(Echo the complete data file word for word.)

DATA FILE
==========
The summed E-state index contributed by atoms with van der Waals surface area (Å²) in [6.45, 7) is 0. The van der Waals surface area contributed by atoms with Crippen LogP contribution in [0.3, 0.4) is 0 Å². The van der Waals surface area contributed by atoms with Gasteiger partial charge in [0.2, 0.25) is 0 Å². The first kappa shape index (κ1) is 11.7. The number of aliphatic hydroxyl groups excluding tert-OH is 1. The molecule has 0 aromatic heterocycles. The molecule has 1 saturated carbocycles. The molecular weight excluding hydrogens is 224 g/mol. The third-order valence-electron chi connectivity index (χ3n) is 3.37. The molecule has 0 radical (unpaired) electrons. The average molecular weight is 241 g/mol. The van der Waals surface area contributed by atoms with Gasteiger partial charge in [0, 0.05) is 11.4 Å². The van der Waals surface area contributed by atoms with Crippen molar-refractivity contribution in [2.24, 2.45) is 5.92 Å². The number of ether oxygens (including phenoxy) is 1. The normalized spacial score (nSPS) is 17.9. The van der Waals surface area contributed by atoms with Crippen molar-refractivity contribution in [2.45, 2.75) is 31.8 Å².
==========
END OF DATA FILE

The summed E-state index contributed by atoms with van der Waals surface area (Å²) in [6.45, 7) is 0. The van der Waals surface area contributed by atoms with Crippen LogP contribution in [0.3, 0.4) is 0 Å². The van der Waals surface area contributed by atoms with Gasteiger partial charge in [0.2, 0.25) is 0 Å². The first kappa shape index (κ1) is 11.7. The number of aliphatic hydroxyl groups excluding tert-OH is 1. The molecule has 0 aromatic heterocycles. The molecule has 1 saturated carbocycles. The molecular weight excluding hydrogens is 224 g/mol. The third-order valence-electron chi connectivity index (χ3n) is 3.37. The molecule has 0 radical (unpaired) electrons. The average molecular weight is 241 g/mol. The van der Waals surface area contributed by atoms with Gasteiger partial charge in [0, 0.05) is 11.4 Å². The van der Waals surface area contributed by atoms with Crippen molar-refractivity contribution in [2.24, 2.45) is 5.92 Å². The number of ether oxygens (including phenoxy) is 1. The normalized spacial score (nSPS) is 17.9. The van der Waals surface area contributed by atoms with Crippen molar-refractivity contribution in [2.45, 2.75) is 31.8 Å².